Tuesday, July 1, 2008

A New Kind of Sleaze

The Obama campaign officially says that Gen. Wesley Clark was not officially speaking for Obama when on CBS's Face the Nation this past Sunday, he denigrated Sen. John McCain's military experience. "I don't think that riding in a fighter plane and getting shot down is a qualification to become president, " Clark sniffed. Besides hinting that McCain was a substandard pilot-good ones do not get shot down-that remark necessarily discounts everything that came afterwards, McCain's five and a half years of voluntary confinement. Voluntary because the North Vietnamese, after learning that McCain was the son of a top U.S. Admiral, offered him early release, ahead of others who had been captured before McCain. McCain refused, not wanting to hand his captors a propaganda victory and undermine the morale of his co-prisoners. McCain never had to endure the debilitating torture, the beatings, the psychological torment, and the spirit-breaking confinement. He did it out of love of country and dedication to duty.

This is not to try and make McCain into a Christ-like figure, willingly suffering for the nation's sins. But it does illuminate just how egregious and despicable Clark's comments were. To boil McCain's entire military record down to the singular event of the loss of his plane while flying bombing missions over Hanoi, the most dangerous duty for an aviator in the Vietnam War, is so callous and dismissive that it had to have been intentional. Clark's defenders, and Clark himself, have said that he was merely responding to a question from host Bob Schieffer. But this only underscores the point that Clark was deliberately taking a shot at McCain's military experience. Schieffer's question pointed to the fact the Obama has no military or comparable executive experience that approaches McCain's. Clark had to diminish McCain in order to build up Obama.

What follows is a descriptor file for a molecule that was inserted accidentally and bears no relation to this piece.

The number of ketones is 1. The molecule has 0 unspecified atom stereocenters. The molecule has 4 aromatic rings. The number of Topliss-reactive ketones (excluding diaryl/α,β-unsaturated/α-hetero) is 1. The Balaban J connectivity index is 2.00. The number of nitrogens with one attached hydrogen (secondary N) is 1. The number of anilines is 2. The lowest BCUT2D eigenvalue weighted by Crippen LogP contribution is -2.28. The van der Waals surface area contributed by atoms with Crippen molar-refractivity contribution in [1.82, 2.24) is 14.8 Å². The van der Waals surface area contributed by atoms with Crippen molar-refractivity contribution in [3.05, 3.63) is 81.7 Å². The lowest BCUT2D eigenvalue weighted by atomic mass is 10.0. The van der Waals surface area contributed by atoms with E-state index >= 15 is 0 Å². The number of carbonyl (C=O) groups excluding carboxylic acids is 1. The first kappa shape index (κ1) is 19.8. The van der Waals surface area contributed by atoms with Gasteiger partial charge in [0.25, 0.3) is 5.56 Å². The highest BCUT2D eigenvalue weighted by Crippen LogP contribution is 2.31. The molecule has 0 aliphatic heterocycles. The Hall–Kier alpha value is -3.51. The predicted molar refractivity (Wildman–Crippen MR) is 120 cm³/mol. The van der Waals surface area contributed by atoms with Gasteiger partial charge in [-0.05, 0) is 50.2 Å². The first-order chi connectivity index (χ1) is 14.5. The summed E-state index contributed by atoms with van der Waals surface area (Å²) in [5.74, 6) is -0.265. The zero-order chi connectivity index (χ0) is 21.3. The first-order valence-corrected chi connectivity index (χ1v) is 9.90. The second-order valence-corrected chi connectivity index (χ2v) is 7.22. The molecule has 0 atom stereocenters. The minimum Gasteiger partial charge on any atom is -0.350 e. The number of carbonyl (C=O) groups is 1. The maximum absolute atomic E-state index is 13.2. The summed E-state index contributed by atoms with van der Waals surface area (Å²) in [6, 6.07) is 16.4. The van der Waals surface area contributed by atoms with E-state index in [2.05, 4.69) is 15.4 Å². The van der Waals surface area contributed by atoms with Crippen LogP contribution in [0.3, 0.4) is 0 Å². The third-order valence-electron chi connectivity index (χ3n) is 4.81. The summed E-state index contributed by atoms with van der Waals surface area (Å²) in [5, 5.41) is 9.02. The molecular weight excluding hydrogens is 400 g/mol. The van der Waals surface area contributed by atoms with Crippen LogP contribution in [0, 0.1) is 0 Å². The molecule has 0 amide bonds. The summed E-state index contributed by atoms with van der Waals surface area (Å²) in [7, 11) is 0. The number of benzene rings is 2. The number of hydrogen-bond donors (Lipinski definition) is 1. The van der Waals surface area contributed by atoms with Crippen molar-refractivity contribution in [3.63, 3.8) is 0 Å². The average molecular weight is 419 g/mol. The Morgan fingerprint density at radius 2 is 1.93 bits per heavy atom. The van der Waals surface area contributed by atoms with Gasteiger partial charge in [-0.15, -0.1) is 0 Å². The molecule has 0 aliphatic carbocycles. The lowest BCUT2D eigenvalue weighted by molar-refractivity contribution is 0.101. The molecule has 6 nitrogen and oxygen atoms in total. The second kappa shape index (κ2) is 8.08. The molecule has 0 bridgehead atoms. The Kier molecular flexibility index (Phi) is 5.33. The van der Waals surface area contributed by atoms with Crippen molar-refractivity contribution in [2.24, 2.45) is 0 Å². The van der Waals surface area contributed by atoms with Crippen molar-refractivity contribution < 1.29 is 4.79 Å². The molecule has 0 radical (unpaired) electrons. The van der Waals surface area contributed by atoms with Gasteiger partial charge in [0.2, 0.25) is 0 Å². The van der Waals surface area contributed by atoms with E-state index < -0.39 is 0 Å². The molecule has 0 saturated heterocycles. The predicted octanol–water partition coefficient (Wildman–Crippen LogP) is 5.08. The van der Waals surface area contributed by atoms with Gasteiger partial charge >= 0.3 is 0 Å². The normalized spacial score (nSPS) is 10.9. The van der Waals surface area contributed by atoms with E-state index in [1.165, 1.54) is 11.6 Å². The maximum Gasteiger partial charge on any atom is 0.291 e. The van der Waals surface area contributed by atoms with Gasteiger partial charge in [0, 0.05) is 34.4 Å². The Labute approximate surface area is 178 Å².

But Clark was not the first, nor will he be the last, Obama surrogate to question McCain's military service. Sen. Tom Harkin (D-IA) and Sen. Jay Rockefeller (D-WV) have both made comments questioning McCain's service, the latter going so far as to say that McCain does not understand the human cost of war because he was a pilot that dropped bombs on targets from high above. In each instance, the Obama campaign has refused to denounce the smears against McCain. In Clark's case, Sen. Obama made an oblique reference to the comments in his grand speech on patriotism, but did not denounce Clark by name.

This is not the "new kind of politics" that Sen. Obama plans to bring to America, it is the new kind of sleaze: send out surrogates to make baseless and despicable charges against your opponent all the while keeping the candidate above the fray by refusing to address or acknowledge the statements made on the campaign's behalf. Trouble is for Sen. Obama, as with almost everything else about him, this isn't really new. It is easily recognizable by the American people as the same kind of partisan politics that has so turned them off to politicians. Whatever short-term gain Obama may think he is getting from taking McCain's experience and qualifications for office down a notch will be more than outweighed by the disappointment many will come to feel when they realize that Obama isn't a new kind of politician after all.

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